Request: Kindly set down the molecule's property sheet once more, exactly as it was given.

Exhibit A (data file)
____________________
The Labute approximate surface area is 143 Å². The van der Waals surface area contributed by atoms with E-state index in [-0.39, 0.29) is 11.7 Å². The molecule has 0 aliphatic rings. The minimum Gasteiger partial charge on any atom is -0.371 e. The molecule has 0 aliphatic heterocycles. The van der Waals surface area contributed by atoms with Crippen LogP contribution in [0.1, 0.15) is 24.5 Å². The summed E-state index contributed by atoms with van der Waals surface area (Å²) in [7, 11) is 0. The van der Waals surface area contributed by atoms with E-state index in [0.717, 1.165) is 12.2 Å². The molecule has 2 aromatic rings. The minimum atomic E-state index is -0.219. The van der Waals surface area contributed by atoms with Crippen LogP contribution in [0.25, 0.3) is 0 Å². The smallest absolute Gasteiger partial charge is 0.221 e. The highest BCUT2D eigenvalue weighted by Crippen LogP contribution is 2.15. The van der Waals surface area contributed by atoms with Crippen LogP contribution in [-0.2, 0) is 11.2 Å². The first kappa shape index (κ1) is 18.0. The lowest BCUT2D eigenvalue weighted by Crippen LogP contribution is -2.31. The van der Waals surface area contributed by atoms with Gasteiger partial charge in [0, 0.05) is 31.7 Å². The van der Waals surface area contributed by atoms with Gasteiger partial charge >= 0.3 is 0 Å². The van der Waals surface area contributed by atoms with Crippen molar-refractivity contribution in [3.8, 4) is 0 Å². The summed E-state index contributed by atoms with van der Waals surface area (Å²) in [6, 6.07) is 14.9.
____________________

The Labute approximate surface area is 143 Å². The van der Waals surface area contributed by atoms with E-state index in [-0.39, 0.29) is 11.7 Å². The molecule has 0 aliphatic rings. The minimum Gasteiger partial charge on any atom is -0.371 e. The molecule has 0 aliphatic heterocycles. The van der Waals surface area contributed by atoms with Crippen LogP contribution in [0.1, 0.15) is 24.5 Å². The summed E-state index contributed by atoms with van der Waals surface area (Å²) in [7, 11) is 0. The van der Waals surface area contributed by atoms with E-state index in [0.717, 1.165) is 12.2 Å². The molecule has 2 aromatic rings. The minimum atomic E-state index is -0.219. The van der Waals surface area contributed by atoms with Crippen LogP contribution in [0.25, 0.3) is 0 Å². The smallest absolute Gasteiger partial charge is 0.221 e. The highest BCUT2D eigenvalue weighted by Crippen LogP contribution is 2.15. The van der Waals surface area contributed by atoms with Crippen LogP contribution in [-0.2, 0) is 11.2 Å². The first kappa shape index (κ1) is 18.0. The lowest BCUT2D eigenvalue weighted by Crippen LogP contribution is -2.31. The van der Waals surface area contributed by atoms with Gasteiger partial charge in [0, 0.05) is 31.7 Å². The van der Waals surface area contributed by atoms with Gasteiger partial charge >= 0.3 is 0 Å². The van der Waals surface area contributed by atoms with Crippen molar-refractivity contribution in [3.8, 4) is 0 Å². The summed E-state index contributed by atoms with van der Waals surface area (Å²) in [6, 6.07) is 14.9.